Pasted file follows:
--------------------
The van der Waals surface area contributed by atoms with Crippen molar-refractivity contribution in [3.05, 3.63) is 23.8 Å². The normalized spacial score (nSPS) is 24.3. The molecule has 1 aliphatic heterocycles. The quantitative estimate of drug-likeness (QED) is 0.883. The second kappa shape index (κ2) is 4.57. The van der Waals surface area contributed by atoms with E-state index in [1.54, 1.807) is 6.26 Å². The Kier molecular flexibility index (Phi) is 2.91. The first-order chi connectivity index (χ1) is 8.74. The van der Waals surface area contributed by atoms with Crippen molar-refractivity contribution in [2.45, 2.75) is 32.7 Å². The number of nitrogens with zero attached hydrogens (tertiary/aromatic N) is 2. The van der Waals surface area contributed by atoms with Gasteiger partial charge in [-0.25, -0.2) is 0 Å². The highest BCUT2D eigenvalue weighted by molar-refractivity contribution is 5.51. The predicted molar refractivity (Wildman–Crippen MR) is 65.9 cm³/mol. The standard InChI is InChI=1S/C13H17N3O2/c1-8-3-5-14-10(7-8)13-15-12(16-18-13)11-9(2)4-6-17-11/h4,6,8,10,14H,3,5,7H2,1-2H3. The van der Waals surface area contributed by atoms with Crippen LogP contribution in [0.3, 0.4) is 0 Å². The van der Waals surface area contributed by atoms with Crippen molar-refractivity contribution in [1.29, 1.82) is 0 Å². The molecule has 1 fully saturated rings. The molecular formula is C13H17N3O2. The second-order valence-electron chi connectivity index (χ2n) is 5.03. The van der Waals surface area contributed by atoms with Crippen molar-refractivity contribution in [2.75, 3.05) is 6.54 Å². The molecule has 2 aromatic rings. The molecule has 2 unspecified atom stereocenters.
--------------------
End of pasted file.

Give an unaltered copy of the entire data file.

The van der Waals surface area contributed by atoms with Crippen molar-refractivity contribution in [3.05, 3.63) is 23.8 Å². The normalized spacial score (nSPS) is 24.3. The molecule has 1 aliphatic heterocycles. The quantitative estimate of drug-likeness (QED) is 0.883. The second kappa shape index (κ2) is 4.57. The van der Waals surface area contributed by atoms with E-state index in [1.54, 1.807) is 6.26 Å². The Kier molecular flexibility index (Phi) is 2.91. The first-order chi connectivity index (χ1) is 8.74. The van der Waals surface area contributed by atoms with Crippen molar-refractivity contribution in [2.45, 2.75) is 32.7 Å². The number of nitrogens with zero attached hydrogens (tertiary/aromatic N) is 2. The van der Waals surface area contributed by atoms with Gasteiger partial charge in [-0.25, -0.2) is 0 Å². The highest BCUT2D eigenvalue weighted by molar-refractivity contribution is 5.51. The predicted molar refractivity (Wildman–Crippen MR) is 65.9 cm³/mol. The standard InChI is InChI=1S/C13H17N3O2/c1-8-3-5-14-10(7-8)13-15-12(16-18-13)11-9(2)4-6-17-11/h4,6,8,10,14H,3,5,7H2,1-2H3. The van der Waals surface area contributed by atoms with Crippen LogP contribution in [0.3, 0.4) is 0 Å². The van der Waals surface area contributed by atoms with Crippen molar-refractivity contribution in [1.29, 1.82) is 0 Å². The molecule has 1 fully saturated rings. The molecular formula is C13H17N3O2. The second-order valence-electron chi connectivity index (χ2n) is 5.03. The van der Waals surface area contributed by atoms with Crippen molar-refractivity contribution in [2.75, 3.05) is 6.54 Å². The molecule has 2 aromatic rings. The molecule has 2 unspecified atom stereocenters.